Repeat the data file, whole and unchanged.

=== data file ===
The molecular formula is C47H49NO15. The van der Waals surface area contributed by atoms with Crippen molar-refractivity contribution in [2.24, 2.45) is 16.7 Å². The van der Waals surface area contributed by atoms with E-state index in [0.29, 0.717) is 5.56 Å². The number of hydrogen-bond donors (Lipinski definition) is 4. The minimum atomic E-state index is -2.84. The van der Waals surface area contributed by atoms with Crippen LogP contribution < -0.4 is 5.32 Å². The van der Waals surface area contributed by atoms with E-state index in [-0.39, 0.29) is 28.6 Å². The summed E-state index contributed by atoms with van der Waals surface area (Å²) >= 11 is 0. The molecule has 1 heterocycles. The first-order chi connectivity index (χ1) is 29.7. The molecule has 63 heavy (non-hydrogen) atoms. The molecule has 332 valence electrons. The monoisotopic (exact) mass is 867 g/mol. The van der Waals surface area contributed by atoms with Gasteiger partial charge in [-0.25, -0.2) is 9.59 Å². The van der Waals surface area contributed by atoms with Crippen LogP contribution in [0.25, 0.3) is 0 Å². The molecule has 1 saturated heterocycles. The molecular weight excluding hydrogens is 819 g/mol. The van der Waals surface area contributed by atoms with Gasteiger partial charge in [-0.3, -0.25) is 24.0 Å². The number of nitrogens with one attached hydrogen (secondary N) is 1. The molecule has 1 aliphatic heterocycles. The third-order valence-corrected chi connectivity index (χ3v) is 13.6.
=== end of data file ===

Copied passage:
The molecular formula is C47H49NO15. The van der Waals surface area contributed by atoms with Crippen molar-refractivity contribution in [2.24, 2.45) is 16.7 Å². The van der Waals surface area contributed by atoms with E-state index in [0.29, 0.717) is 5.56 Å². The number of hydrogen-bond donors (Lipinski definition) is 4. The minimum atomic E-state index is -2.84. The van der Waals surface area contributed by atoms with Crippen LogP contribution < -0.4 is 5.32 Å². The van der Waals surface area contributed by atoms with E-state index in [-0.39, 0.29) is 28.6 Å². The summed E-state index contributed by atoms with van der Waals surface area (Å²) >= 11 is 0. The molecule has 1 heterocycles. The first-order chi connectivity index (χ1) is 29.7. The molecule has 63 heavy (non-hydrogen) atoms. The molecule has 332 valence electrons. The monoisotopic (exact) mass is 867 g/mol. The van der Waals surface area contributed by atoms with Gasteiger partial charge in [-0.25, -0.2) is 9.59 Å². The van der Waals surface area contributed by atoms with Crippen LogP contribution in [0.25, 0.3) is 0 Å². The molecule has 1 saturated heterocycles. The molecular weight excluding hydrogens is 819 g/mol. The van der Waals surface area contributed by atoms with Gasteiger partial charge in [-0.3, -0.25) is 24.0 Å². The number of nitrogens with one attached hydrogen (secondary N) is 1. The molecule has 1 aliphatic heterocycles. The third-order valence-corrected chi connectivity index (χ3v) is 13.6.